Authors began producing 9/11 novels as early as 2002 as a way of recognizing the tragedy. Jonathan Safran Foer’s novel was one of many that confronted the aftermath of the attacks through the eyes of a New Yorker. However, 9/11 fiction is not only a new subgenre, but a new struggle for many authors. Richard Gray stated in his book on 9/11 literature After The Fall, “If there was one thing writers agreed about in response to 9/11, it was the failure of language; the terrorist attacks made the tools of their trade seem absurd.” There was a desire to write about the experience, to recognize the individual impact, as well as the greater social impact, while appreciating the mourning of the country, but many authors found it difficult to do so.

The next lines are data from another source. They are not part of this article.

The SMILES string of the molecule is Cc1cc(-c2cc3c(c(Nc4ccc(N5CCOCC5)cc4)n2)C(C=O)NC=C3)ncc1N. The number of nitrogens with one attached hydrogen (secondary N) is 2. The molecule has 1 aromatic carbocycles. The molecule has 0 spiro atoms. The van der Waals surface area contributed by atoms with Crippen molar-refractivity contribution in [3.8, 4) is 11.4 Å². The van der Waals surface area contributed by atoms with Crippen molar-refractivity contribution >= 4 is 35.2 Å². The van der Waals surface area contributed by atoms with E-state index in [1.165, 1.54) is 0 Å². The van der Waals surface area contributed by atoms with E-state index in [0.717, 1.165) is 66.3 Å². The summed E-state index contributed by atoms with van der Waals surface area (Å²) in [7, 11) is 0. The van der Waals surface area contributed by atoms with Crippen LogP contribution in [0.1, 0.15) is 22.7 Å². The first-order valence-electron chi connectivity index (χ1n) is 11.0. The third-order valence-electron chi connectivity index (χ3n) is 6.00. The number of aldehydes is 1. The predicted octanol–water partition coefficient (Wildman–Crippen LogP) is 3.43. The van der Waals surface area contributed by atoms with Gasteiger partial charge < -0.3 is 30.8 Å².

Foer utilizes the child narrator in an attempt to connect with that struggle. The struggle of the child to understand the trauma is reflective of the struggle many faced after the trauma of the 9/11 attacks.
Foer’s novel was one of the most popular and widely read novels of this post 9/11 fiction subgenre. Because of its great popularity, its message had a greater impact than many novels of its kind. Apart from the terrorist attacks of September 11, the novel also sheds light on the experience of terrible tragedy. Rebecca Miller of the Library Journal claims “Foer nimbly explores the misunderstandings that compound when grief silences its victims.” The novel makes sense of and provides a way of moving on from the grief of the specific catastrophe. “[F]ew works of literature have succeeded in drawing lasting meaning, whole or fragmentary, from modernity's string of catastrophes…” but Extremely Loud and Incredibly Close is one of them, providing a tool to create understanding of grief and loss.